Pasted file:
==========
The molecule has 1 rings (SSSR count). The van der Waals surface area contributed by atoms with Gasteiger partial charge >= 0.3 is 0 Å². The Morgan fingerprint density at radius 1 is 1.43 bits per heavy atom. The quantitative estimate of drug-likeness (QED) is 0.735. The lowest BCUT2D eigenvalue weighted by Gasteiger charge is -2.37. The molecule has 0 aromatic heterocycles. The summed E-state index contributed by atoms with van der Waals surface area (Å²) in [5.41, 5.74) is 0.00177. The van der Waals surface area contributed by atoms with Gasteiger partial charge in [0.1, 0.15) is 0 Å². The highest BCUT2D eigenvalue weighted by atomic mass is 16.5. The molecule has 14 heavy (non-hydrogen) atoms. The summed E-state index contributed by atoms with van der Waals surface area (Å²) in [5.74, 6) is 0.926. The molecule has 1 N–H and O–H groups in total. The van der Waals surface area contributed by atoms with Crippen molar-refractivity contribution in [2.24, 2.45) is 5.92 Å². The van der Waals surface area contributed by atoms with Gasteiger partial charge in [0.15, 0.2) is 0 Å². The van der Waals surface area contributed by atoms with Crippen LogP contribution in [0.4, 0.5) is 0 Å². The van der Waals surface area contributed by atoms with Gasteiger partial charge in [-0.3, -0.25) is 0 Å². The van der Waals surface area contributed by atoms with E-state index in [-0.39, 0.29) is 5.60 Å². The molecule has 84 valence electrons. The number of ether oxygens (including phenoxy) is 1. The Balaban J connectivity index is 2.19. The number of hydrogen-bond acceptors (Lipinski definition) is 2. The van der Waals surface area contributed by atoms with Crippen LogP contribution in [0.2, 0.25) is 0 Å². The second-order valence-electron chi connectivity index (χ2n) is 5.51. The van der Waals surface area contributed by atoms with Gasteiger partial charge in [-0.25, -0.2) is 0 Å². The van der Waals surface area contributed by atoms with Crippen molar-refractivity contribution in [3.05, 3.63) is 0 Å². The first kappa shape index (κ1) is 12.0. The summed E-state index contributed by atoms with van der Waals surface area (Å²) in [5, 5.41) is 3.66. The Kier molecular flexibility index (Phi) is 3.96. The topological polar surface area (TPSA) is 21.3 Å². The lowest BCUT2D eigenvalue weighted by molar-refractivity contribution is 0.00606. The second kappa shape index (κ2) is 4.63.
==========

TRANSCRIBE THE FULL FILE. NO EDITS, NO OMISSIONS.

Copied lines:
The molecule has 1 rings (SSSR count). The van der Waals surface area contributed by atoms with Gasteiger partial charge >= 0.3 is 0 Å². The Morgan fingerprint density at radius 1 is 1.43 bits per heavy atom. The quantitative estimate of drug-likeness (QED) is 0.735. The lowest BCUT2D eigenvalue weighted by Gasteiger charge is -2.37. The molecule has 0 aromatic heterocycles. The summed E-state index contributed by atoms with van der Waals surface area (Å²) in [5.41, 5.74) is 0.00177. The van der Waals surface area contributed by atoms with Gasteiger partial charge in [0.1, 0.15) is 0 Å². The highest BCUT2D eigenvalue weighted by atomic mass is 16.5. The molecule has 14 heavy (non-hydrogen) atoms. The summed E-state index contributed by atoms with van der Waals surface area (Å²) in [5.74, 6) is 0.926. The molecule has 1 N–H and O–H groups in total. The van der Waals surface area contributed by atoms with Crippen molar-refractivity contribution in [2.24, 2.45) is 5.92 Å². The van der Waals surface area contributed by atoms with Gasteiger partial charge in [0.15, 0.2) is 0 Å². The van der Waals surface area contributed by atoms with Crippen LogP contribution in [0.4, 0.5) is 0 Å². The van der Waals surface area contributed by atoms with Gasteiger partial charge in [-0.3, -0.25) is 0 Å². The van der Waals surface area contributed by atoms with E-state index in [-0.39, 0.29) is 5.60 Å². The molecule has 84 valence electrons. The number of ether oxygens (including phenoxy) is 1. The Balaban J connectivity index is 2.19. The number of hydrogen-bond acceptors (Lipinski definition) is 2. The van der Waals surface area contributed by atoms with Crippen LogP contribution in [0.2, 0.25) is 0 Å². The second-order valence-electron chi connectivity index (χ2n) is 5.51. The van der Waals surface area contributed by atoms with Gasteiger partial charge in [-0.25, -0.2) is 0 Å². The van der Waals surface area contributed by atoms with Crippen molar-refractivity contribution in [3.05, 3.63) is 0 Å². The first kappa shape index (κ1) is 12.0. The summed E-state index contributed by atoms with van der Waals surface area (Å²) in [5, 5.41) is 3.66. The Kier molecular flexibility index (Phi) is 3.96. The topological polar surface area (TPSA) is 21.3 Å². The lowest BCUT2D eigenvalue weighted by molar-refractivity contribution is 0.00606. The second kappa shape index (κ2) is 4.63.